The summit craters

The summit craters of Stromboli are at an altitude of around 800 metres above sea level, and are observed from the “Pizzo sopra la Fossa” (Peak above the Pit) at around 850 metres of elevation.

Access to the summit craters is regulated, and it is not possible to climb up independently. You will therefore have to contact one of the many groups of Volcanological Mountain Guides in the village of Stromboli. They will take care of you, making sure you rest at the right times and will give you appropriate advice for the climb.
Just before you get to the top, almost at sunset, the spectacle before your eyes will take your breath away. Explosions of colour from intense yellow to fiery red will stand out in the darkening sky, and the sun will set in the background between Salina, Filicudi and Alicudi. There is nothing better than beginning your evening on top of a real volcano.
The maximum stop on the Pizzo sopra la Fossa is 40 minutes, but this is more than enough to appreciate the typical “Strombolian” activity.

Lipari Castle, “fused” with the lava

Stromboli, the volcano that breathes

The senses tell The salt lake of Lingua

The Thermal Baths of Saint Calogerus

The senses tell The Sciara del Fuoco

The malleability of Vulcano’s mud

The Cathedral of Lipari and the Norman Cloister of the Benedictine Monastery

The 2002-03 eruption

The prehistoric village of Cala Junco

The underwater fumarolic activity of Lisca Bianca

The Gran Cratere of the Fossa: when the volcano becomes a sculptor

Filicudi: small island, big history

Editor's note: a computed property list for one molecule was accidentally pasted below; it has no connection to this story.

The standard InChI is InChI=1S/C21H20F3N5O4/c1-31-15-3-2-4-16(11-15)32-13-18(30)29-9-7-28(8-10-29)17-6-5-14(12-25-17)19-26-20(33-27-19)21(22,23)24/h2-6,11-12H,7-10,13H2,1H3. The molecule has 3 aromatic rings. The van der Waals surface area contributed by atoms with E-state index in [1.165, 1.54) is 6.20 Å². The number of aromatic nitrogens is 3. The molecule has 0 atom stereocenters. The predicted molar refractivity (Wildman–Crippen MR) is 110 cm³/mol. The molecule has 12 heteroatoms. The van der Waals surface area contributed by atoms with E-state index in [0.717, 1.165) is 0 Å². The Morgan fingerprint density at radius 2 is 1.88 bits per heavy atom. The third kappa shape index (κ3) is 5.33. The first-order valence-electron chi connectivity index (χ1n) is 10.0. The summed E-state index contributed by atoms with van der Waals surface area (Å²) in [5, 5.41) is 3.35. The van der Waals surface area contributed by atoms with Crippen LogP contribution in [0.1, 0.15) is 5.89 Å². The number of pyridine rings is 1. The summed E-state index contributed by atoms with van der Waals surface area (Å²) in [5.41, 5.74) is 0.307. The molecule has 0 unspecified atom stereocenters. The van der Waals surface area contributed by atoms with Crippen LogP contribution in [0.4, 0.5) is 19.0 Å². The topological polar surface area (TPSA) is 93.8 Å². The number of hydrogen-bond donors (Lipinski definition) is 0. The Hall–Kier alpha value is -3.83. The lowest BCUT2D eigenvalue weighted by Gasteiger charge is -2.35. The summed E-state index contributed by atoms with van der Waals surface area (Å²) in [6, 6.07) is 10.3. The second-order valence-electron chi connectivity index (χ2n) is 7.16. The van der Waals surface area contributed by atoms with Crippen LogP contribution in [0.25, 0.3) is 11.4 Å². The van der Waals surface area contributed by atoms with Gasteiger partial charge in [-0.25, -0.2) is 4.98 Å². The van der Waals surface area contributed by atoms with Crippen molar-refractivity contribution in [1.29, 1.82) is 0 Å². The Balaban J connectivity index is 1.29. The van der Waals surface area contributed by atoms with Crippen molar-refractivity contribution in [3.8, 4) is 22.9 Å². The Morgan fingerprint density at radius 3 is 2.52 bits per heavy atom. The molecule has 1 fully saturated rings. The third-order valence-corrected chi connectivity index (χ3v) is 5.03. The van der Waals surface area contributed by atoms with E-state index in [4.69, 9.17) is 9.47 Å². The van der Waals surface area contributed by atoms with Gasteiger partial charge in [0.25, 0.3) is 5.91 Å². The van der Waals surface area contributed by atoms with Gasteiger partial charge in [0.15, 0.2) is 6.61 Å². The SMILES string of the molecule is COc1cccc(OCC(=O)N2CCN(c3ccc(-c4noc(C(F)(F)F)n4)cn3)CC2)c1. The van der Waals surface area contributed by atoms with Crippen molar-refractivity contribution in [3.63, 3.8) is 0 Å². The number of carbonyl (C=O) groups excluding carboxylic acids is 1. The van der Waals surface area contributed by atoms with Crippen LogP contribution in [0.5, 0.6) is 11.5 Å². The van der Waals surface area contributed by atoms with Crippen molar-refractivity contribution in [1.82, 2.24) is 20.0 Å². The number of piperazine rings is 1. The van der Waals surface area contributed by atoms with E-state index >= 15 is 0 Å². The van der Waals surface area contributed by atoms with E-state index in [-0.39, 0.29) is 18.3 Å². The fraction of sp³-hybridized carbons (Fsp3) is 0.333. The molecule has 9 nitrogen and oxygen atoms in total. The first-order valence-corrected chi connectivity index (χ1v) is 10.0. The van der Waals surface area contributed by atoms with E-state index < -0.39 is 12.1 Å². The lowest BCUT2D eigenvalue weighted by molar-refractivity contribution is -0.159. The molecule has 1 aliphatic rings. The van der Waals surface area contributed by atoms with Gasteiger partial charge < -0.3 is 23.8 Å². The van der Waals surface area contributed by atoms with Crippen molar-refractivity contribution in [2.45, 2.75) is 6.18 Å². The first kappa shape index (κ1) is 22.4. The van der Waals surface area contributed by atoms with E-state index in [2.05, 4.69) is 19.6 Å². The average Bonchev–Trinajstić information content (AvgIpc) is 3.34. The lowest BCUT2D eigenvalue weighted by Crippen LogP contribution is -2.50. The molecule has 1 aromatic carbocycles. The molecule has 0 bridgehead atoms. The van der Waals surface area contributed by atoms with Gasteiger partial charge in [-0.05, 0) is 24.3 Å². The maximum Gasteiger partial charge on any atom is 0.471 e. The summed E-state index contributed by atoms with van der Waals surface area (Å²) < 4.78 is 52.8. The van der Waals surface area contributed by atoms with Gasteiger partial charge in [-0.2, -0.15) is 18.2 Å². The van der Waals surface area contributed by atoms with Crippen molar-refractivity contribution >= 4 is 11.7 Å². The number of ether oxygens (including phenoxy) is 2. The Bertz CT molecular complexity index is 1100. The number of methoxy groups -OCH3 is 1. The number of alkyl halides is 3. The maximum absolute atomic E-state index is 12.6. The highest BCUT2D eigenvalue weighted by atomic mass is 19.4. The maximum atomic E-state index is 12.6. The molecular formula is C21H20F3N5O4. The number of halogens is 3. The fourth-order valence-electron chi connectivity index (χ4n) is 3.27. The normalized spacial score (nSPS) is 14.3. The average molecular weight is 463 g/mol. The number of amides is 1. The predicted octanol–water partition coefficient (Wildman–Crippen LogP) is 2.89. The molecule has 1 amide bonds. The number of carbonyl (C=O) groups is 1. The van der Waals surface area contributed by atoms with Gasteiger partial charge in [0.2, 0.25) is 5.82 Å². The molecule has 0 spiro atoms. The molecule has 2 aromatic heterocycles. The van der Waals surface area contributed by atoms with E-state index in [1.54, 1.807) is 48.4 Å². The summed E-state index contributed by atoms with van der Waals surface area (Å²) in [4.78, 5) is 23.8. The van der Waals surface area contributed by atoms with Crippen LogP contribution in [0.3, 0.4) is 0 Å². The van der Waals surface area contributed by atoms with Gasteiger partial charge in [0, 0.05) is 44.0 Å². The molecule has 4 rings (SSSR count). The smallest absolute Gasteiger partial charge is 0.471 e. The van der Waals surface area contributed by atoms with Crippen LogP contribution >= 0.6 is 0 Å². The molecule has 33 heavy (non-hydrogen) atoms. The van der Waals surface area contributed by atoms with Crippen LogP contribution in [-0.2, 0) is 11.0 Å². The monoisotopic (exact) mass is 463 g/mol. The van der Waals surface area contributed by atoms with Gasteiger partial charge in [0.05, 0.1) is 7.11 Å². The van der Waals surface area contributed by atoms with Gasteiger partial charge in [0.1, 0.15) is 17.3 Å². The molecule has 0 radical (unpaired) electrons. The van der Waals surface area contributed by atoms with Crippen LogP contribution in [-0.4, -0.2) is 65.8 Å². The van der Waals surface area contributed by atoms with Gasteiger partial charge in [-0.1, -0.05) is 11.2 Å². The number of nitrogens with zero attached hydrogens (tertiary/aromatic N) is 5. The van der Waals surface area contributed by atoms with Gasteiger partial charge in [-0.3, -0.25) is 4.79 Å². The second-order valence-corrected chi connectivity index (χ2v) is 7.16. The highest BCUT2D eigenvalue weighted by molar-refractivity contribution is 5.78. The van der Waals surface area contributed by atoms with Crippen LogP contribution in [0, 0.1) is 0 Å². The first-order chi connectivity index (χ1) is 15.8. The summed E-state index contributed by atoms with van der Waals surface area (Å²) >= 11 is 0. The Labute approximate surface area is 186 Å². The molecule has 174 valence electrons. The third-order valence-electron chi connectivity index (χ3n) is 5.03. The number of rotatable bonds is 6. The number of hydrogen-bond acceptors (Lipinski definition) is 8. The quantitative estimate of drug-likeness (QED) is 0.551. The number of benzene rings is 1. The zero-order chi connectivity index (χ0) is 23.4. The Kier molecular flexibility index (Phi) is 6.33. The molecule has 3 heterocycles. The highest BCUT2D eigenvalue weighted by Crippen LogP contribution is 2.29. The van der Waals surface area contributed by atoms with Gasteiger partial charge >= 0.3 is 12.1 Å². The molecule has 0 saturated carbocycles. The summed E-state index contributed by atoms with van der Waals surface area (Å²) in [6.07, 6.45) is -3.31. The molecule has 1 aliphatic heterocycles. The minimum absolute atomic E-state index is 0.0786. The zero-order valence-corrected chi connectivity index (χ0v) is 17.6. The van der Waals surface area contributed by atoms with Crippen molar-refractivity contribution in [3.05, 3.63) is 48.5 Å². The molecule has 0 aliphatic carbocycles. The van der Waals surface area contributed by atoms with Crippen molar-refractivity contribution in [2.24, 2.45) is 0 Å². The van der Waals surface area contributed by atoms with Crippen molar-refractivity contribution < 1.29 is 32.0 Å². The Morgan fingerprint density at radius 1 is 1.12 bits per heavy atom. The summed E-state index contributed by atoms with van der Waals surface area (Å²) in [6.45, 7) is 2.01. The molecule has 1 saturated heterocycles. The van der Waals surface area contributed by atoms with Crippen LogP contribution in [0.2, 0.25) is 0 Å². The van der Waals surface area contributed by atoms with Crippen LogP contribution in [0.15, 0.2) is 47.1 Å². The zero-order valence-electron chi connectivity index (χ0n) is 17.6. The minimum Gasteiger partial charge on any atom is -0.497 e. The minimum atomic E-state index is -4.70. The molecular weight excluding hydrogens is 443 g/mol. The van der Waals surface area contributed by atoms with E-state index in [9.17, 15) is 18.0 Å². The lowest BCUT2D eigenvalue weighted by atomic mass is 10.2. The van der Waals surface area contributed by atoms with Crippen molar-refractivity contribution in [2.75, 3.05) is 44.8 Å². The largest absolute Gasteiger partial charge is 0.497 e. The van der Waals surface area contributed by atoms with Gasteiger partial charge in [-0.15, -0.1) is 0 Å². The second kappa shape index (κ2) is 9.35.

The senses tell The Village of Capo Graziano

Myths and legends about volcanoes

Volcanoes as a natural art form

The Village of Capo Graziano

The pure white of the pumice quarries

At the heart of trade in history

“Strombolian” activity in the place where its definition was born

The Sciara del Fuoco

The polis of the living and the necropolis of the dead

The ancient production of salt

The senses tell The summit craters

Panarea and its history

Salina, the green island with twin mountains

Seven islands, dozens of volcanoes

The senses tell The Stacks of Panarea

Lipari at the centre of Mediterranean history

The underwater morphological elements of the Aeolian Islands

Alicudi, where time has stood still

“Vulcanian” eruptions

Lipari, where history intertwines with volcanoes to create archaeology

The Aeolian Islands, where volcanology was born

The summit craters

Malvasia delle Lipari DOC

Where do Vulcano’s gases come from?

Vulcano, the youngest of the Aeolian works of art

The hidden part of the Aeolian Islands

Between brush strokes of sulphur and clouds of steam: the fumaroles of the port of Vulcano

The stacks of Panarea

How pumice is formed

Panarea, where sea and volcanoes become sculptors

Tsunamis: a not uncommon phenomenon in Stromboli

Pollara, between poetry and beauty

The salt lake of Lingua

Filicudi, a submerged paradise

Stories of the sea and shipwrecks. The wrecks of the Aeolian Islands

The senses tell The Pumice Quarries of Lipari